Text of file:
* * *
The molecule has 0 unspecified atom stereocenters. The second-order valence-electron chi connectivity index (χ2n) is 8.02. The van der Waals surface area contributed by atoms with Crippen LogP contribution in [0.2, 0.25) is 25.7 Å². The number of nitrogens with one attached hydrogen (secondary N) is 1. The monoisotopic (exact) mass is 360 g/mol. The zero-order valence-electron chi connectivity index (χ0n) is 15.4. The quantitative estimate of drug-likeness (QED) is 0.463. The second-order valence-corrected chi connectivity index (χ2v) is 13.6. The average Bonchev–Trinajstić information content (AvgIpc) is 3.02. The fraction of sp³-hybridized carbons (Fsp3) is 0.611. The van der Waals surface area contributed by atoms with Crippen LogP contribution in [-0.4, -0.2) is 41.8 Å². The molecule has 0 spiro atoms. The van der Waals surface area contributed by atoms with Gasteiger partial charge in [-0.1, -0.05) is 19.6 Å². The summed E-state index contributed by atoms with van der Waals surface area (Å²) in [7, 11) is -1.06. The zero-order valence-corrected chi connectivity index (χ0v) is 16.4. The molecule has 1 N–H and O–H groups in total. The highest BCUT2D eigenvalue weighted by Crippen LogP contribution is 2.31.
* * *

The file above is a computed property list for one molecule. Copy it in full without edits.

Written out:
The molecule has 0 unspecified atom stereocenters. The second-order valence-electron chi connectivity index (χ2n) is 8.02. The van der Waals surface area contributed by atoms with Crippen LogP contribution in [0.2, 0.25) is 25.7 Å². The number of nitrogens with one attached hydrogen (secondary N) is 1. The monoisotopic (exact) mass is 360 g/mol. The zero-order valence-electron chi connectivity index (χ0n) is 15.4. The quantitative estimate of drug-likeness (QED) is 0.463. The second-order valence-corrected chi connectivity index (χ2v) is 13.6. The average Bonchev–Trinajstić information content (AvgIpc) is 3.02. The fraction of sp³-hybridized carbons (Fsp3) is 0.611. The van der Waals surface area contributed by atoms with Crippen LogP contribution in [-0.4, -0.2) is 41.8 Å². The molecule has 0 spiro atoms. The van der Waals surface area contributed by atoms with Gasteiger partial charge in [-0.1, -0.05) is 19.6 Å². The summed E-state index contributed by atoms with van der Waals surface area (Å²) in [7, 11) is -1.06. The zero-order valence-corrected chi connectivity index (χ0v) is 16.4. The molecule has 1 N–H and O–H groups in total. The highest BCUT2D eigenvalue weighted by Crippen LogP contribution is 2.31.